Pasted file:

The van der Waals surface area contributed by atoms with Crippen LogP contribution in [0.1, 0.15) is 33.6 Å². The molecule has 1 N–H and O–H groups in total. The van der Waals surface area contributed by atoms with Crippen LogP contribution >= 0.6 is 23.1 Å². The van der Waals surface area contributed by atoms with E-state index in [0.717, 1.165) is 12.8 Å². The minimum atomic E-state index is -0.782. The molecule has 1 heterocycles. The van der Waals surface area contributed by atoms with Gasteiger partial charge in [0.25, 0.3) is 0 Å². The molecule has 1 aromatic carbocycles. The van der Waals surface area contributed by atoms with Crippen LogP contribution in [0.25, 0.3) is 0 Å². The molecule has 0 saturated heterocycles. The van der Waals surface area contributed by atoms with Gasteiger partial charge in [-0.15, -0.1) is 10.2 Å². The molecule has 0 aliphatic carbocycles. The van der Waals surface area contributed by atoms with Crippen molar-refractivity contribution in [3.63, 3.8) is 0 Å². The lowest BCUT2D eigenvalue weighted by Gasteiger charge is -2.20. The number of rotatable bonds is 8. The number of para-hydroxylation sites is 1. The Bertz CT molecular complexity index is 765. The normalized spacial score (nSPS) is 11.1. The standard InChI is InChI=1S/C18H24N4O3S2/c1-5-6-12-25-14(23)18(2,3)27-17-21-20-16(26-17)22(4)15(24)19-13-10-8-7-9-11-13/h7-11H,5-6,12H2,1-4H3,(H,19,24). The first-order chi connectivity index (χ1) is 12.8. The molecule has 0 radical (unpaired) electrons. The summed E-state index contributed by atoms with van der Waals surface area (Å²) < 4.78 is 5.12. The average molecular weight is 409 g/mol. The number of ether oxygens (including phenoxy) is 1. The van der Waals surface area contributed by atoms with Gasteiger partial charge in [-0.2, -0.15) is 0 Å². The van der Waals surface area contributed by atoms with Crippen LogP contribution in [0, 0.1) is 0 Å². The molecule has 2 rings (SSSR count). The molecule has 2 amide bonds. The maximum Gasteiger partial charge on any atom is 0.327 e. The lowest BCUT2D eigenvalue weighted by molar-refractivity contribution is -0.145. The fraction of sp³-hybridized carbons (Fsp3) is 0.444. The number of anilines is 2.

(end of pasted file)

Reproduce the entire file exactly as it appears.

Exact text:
The van der Waals surface area contributed by atoms with Crippen LogP contribution in [0.1, 0.15) is 33.6 Å². The molecule has 1 N–H and O–H groups in total. The van der Waals surface area contributed by atoms with Crippen LogP contribution >= 0.6 is 23.1 Å². The van der Waals surface area contributed by atoms with E-state index in [0.717, 1.165) is 12.8 Å². The minimum atomic E-state index is -0.782. The molecule has 1 heterocycles. The van der Waals surface area contributed by atoms with Gasteiger partial charge in [0.25, 0.3) is 0 Å². The molecule has 1 aromatic carbocycles. The van der Waals surface area contributed by atoms with Crippen LogP contribution in [0.25, 0.3) is 0 Å². The molecule has 0 saturated heterocycles. The van der Waals surface area contributed by atoms with Gasteiger partial charge in [-0.15, -0.1) is 10.2 Å². The molecule has 0 aliphatic carbocycles. The van der Waals surface area contributed by atoms with Crippen molar-refractivity contribution in [3.63, 3.8) is 0 Å². The lowest BCUT2D eigenvalue weighted by Gasteiger charge is -2.20. The number of rotatable bonds is 8. The number of para-hydroxylation sites is 1. The Bertz CT molecular complexity index is 765. The normalized spacial score (nSPS) is 11.1. The standard InChI is InChI=1S/C18H24N4O3S2/c1-5-6-12-25-14(23)18(2,3)27-17-21-20-16(26-17)22(4)15(24)19-13-10-8-7-9-11-13/h7-11H,5-6,12H2,1-4H3,(H,19,24). The first-order chi connectivity index (χ1) is 12.8. The molecule has 0 radical (unpaired) electrons. The summed E-state index contributed by atoms with van der Waals surface area (Å²) < 4.78 is 5.12. The average molecular weight is 409 g/mol. The number of ether oxygens (including phenoxy) is 1. The van der Waals surface area contributed by atoms with Gasteiger partial charge in [-0.2, -0.15) is 0 Å². The van der Waals surface area contributed by atoms with Crippen LogP contribution in [0, 0.1) is 0 Å². The molecule has 2 rings (SSSR count). The molecule has 2 amide bonds. The maximum Gasteiger partial charge on any atom is 0.327 e. The lowest BCUT2D eigenvalue weighted by molar-refractivity contribution is -0.145. The fraction of sp³-hybridized carbons (Fsp3) is 0.444. The number of anilines is 2.